DYNEEMA’s Waterproofing capacity
DCF is naturally waterproof and does not absorb any water, whereas nylon and polyester woven require the application of a chemical coating typically PU, silicone, or PE in order to be waterproof. The elimination of coatings results in a final fabric that is lighter and has a longer lifespan since coatings add weight and are prone to failure.
DYNEEMA’s resistance to UV
In comparison to nylon, the UV resistance of DCF is much higher. In contrast to nylon, it will not become brittle and deteriorate when repeatedly exposed to the sun.
DYNEEMA’s resistance to abrasion
Abrasion resistance is the DCF system's weak spot in terms of its functioning capabilities. Because the outside layer of DCF is really Mylar, it is particularly susceptible to abrasion. DCF stuff bags don't last nearly as long as nylon ones, and the same is true for DCF backpacks. Ultralight devotees may have observed this before. This is not much of a problem for the majority of shelter applications, particularly the straightforward tarps that are preferred by the community of thru-hikers. When organizations employ DCF in conventional tent building, there is the potential for this to become an issue. When a tent is being buffeted by wind, the tent pole clips and pole hubs may be more than abrasive enough to wear through a DCF fly. This is particularly true in sandy places, where grit intensifies the effects of abrasion, and can cause the fly to wear through much more quickly. DCF will only be replaced for nylon in presently available double-wall tent designs as a UL statement piece, and will only be bought by individuals with a lot of money but not enough time to do their study, unless the concerns with abrasion resistance can be overcome. It is difficult to imagine true double-wall semi- or fully-freestanding DCF tents being a viable option for ultralight hikers when purpose-built DCF shelters from cottage brands weigh less, provide significantly more livable space, and are stronger, all at about half the price. This is because switching out nylon for DCF in pre-existing double wall tent designs can push the price close to $1000.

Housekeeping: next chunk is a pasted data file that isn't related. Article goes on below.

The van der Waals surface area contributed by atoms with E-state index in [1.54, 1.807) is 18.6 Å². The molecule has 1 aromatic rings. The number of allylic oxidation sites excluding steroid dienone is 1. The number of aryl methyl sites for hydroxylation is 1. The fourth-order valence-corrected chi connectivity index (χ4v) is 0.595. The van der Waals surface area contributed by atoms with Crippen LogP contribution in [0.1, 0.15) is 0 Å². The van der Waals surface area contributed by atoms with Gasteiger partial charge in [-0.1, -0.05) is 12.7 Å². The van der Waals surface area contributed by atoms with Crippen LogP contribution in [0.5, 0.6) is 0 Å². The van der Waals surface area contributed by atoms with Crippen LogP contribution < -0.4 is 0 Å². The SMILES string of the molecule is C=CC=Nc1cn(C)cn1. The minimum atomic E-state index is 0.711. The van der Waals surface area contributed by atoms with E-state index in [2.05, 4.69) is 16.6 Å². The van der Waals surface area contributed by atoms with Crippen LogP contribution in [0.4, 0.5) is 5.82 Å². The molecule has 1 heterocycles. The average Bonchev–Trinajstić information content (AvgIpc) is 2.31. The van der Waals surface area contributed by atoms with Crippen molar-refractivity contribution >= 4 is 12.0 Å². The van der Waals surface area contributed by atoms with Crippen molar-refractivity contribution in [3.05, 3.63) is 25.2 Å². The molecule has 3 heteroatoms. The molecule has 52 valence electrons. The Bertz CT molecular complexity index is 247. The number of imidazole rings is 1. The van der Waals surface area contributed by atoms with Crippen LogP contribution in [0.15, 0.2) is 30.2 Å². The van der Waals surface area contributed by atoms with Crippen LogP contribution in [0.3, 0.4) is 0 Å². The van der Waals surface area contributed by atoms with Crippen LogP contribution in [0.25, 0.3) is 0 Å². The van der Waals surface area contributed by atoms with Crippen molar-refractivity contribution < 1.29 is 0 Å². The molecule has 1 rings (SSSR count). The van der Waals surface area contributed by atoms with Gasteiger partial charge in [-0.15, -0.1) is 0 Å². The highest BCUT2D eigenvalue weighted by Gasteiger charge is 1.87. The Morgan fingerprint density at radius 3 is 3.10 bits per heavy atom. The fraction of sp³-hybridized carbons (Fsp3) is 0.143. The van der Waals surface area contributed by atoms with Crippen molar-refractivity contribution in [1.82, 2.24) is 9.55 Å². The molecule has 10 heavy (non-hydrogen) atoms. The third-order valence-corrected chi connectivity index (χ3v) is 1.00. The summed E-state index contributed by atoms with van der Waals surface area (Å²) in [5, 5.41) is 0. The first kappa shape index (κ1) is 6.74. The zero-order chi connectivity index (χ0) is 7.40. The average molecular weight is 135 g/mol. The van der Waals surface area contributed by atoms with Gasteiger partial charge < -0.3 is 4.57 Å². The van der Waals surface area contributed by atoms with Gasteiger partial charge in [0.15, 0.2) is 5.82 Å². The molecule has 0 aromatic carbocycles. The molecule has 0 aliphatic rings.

DCF is a high-end futuristic material that comes with an accompanying high price tag. A high-quality nylon that costs $5 per yard at wholesale is regarded to be pricey. As a point of reference, the cost of DCF ranges between $20 and $30 a yard! Because of this, DCF is not often seen in stores who sell directly to consumers. It's doubtful that the price will go down until someone comes out with a product that can compete with DCF's strength to weight ratio. Many customers find the price to be unreasonably high, which is particularly problematic when taking into account the fact that the potential weight savings is decreasing due to the development of lighter-weight nylons.
DCF is not a magic bullet that will solve all of your durability problems with lightweight shelters. However, it does represent a very substantial step forward in terms of the materials used for housing. Although its uses are rather limited owing to the exorbitant cost of the material and the fact that it has a low abrasion resistance, it excels in specific areas more than any other material now available. As ultralight backpacking continues to gain popularity, you can anticipate seeing more of it in the years to come.
Shelter and tent design is not an easy feat and as much as possible, is constructed down to what the science is behind its materials. There are no ideal answers, and every decision requires making compromises in at least one area. Most outdoor applications may benefit from nylon's well-balanced properties, yet like any other material it has its drawbacks. Fabric weaving and coating technologies have improved, but nothing revolutionary is expected in the near future, so we'll have to deal with what we've got for the time being.
Hopefully we have given you a better idea of the types of materials used to make tents, so that you can make a more informed decision about what you want to get when you go camping again. Keep up the hikes and don't forget to have fun out there. Cheers!